‘I never took a sculpture class. I donʼt know how to weld, cast, carve stone, or work with wood. I have an incredible amount of patience except when it comes to the very technical, and Iʼve always made things. As a child it was crafty kinds of things: needlepoint, macramé (this was the ʼ70s!), decoupage. . . Then when I got to college I took some painting and drawing classes and was really interested in architecture. I thought I might try to be an architect, but in the end I didn’t have that particular kind of stamina. This is why my earlier works are very much like architectural models, and most definitely why I used foam core.
Papier-mâché was the lowest tech, the cheapest way I could make larger, paintable forms. You work with what you have, and that includes the history youʼre given. My work definitely references other art and periods, not to mention non-art objects or forms that already exist in the world. I donʼt cultivate this aspect of the work, but itʼs inevitable, and this irritates me at times.’ — Vincent Fecteau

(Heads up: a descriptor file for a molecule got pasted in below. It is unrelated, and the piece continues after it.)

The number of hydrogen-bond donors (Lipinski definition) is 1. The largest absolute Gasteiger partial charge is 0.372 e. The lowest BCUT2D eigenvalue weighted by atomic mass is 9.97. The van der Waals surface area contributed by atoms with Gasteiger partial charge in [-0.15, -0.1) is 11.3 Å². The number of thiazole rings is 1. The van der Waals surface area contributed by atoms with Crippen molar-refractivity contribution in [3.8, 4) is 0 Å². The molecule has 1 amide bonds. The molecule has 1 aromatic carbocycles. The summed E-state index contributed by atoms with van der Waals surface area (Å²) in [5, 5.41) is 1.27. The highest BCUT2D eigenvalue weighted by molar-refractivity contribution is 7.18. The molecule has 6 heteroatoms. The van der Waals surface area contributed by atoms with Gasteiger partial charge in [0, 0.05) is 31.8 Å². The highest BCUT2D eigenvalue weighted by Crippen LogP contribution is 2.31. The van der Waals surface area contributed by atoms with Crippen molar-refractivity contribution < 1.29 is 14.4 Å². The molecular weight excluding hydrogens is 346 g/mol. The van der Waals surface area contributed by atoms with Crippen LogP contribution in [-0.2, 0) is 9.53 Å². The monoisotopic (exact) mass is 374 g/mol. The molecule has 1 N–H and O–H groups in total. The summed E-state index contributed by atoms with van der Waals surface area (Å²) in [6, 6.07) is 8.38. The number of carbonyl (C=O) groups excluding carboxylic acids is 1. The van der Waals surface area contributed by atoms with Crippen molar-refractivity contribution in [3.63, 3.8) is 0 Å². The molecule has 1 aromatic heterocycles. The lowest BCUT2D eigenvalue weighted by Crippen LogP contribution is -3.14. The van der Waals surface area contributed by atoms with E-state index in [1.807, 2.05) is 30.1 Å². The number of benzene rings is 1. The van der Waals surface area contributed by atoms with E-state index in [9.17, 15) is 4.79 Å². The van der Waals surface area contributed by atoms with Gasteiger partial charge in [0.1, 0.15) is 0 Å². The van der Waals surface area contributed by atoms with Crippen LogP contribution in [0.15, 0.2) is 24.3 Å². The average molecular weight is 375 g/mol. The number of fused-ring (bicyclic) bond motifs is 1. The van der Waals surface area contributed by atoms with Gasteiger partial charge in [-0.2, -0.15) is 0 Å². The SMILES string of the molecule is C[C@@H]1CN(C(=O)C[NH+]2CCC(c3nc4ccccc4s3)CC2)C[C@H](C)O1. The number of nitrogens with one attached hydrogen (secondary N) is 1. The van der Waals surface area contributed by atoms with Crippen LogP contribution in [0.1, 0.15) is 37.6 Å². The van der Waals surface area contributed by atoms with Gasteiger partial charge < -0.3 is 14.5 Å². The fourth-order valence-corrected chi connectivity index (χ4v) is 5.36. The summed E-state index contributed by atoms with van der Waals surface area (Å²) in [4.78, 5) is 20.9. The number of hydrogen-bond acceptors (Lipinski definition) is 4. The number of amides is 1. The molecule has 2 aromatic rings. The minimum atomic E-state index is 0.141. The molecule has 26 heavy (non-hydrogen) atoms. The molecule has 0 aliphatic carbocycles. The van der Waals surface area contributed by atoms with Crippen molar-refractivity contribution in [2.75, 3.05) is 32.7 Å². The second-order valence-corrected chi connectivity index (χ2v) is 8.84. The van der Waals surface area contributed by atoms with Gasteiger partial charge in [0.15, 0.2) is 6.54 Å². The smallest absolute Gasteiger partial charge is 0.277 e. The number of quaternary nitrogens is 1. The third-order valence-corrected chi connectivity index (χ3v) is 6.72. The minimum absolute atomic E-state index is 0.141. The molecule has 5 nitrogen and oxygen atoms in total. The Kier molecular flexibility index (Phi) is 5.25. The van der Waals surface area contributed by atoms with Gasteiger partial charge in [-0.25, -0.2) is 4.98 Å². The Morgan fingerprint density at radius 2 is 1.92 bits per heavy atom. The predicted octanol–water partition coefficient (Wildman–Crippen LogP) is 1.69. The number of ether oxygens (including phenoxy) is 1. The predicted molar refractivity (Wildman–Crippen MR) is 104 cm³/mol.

From Vincent Fecteau’s talks on how he feels about the development of his works over the years:
‘I’m not sure I think of the work as “developing”. I have come to accept that I have limited interests and abilities. Over time I have become more and more convinced that the best way for me to continue is to try to connect as completely as I can with my intuition. I’m not interested in strategies or theories as such. I think meaning arises from the making; it can be prescribed. I’m not sure what will come next but I’m less interested in it “getting better” than becoming clearer and more truthful.’